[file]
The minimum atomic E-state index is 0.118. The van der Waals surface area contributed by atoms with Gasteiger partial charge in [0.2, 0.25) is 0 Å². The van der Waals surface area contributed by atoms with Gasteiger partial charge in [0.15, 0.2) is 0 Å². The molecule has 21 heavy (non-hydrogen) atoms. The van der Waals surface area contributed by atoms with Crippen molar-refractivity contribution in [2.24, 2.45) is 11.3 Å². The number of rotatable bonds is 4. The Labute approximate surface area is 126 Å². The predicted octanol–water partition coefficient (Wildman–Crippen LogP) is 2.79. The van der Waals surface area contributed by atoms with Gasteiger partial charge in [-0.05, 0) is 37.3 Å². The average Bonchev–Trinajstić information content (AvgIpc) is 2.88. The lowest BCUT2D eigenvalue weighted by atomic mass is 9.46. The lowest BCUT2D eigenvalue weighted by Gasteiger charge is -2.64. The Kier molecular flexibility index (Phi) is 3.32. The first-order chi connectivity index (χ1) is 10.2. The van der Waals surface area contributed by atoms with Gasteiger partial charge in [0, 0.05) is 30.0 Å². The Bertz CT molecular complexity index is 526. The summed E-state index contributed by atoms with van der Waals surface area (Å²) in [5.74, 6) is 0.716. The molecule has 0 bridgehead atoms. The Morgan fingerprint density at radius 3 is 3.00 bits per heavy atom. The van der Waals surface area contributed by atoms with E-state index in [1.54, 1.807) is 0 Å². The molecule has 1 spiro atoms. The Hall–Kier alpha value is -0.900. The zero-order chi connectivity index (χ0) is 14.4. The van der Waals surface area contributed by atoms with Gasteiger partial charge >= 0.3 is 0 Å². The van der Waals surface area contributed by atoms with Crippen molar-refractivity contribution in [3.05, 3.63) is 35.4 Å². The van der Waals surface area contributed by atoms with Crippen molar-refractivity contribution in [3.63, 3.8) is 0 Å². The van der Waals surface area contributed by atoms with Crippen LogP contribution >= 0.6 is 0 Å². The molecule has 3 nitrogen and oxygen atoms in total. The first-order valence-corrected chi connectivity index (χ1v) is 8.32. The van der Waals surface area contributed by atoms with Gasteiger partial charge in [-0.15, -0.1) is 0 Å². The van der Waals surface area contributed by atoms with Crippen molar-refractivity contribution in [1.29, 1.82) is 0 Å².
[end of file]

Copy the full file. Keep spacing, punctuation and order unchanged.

The minimum atomic E-state index is 0.118. The van der Waals surface area contributed by atoms with Gasteiger partial charge in [0.2, 0.25) is 0 Å². The van der Waals surface area contributed by atoms with Gasteiger partial charge in [0.15, 0.2) is 0 Å². The molecule has 21 heavy (non-hydrogen) atoms. The van der Waals surface area contributed by atoms with Crippen molar-refractivity contribution in [2.24, 2.45) is 11.3 Å². The number of rotatable bonds is 4. The Labute approximate surface area is 126 Å². The predicted octanol–water partition coefficient (Wildman–Crippen LogP) is 2.79. The van der Waals surface area contributed by atoms with Gasteiger partial charge in [-0.05, 0) is 37.3 Å². The average Bonchev–Trinajstić information content (AvgIpc) is 2.88. The lowest BCUT2D eigenvalue weighted by atomic mass is 9.46. The lowest BCUT2D eigenvalue weighted by Gasteiger charge is -2.64. The Kier molecular flexibility index (Phi) is 3.32. The first-order chi connectivity index (χ1) is 10.2. The van der Waals surface area contributed by atoms with Gasteiger partial charge in [0, 0.05) is 30.0 Å². The Bertz CT molecular complexity index is 526. The summed E-state index contributed by atoms with van der Waals surface area (Å²) in [5.74, 6) is 0.716. The molecule has 0 bridgehead atoms. The Morgan fingerprint density at radius 3 is 3.00 bits per heavy atom. The van der Waals surface area contributed by atoms with E-state index in [1.54, 1.807) is 0 Å². The molecule has 1 spiro atoms. The Hall–Kier alpha value is -0.900. The zero-order chi connectivity index (χ0) is 14.4. The van der Waals surface area contributed by atoms with Gasteiger partial charge >= 0.3 is 0 Å². The van der Waals surface area contributed by atoms with Crippen molar-refractivity contribution in [3.05, 3.63) is 35.4 Å². The van der Waals surface area contributed by atoms with Crippen molar-refractivity contribution in [3.63, 3.8) is 0 Å². The van der Waals surface area contributed by atoms with Crippen LogP contribution >= 0.6 is 0 Å². The molecule has 3 nitrogen and oxygen atoms in total. The first-order valence-corrected chi connectivity index (χ1v) is 8.32. The van der Waals surface area contributed by atoms with Gasteiger partial charge in [-0.15, -0.1) is 0 Å². The van der Waals surface area contributed by atoms with Crippen molar-refractivity contribution in [1.29, 1.82) is 0 Å².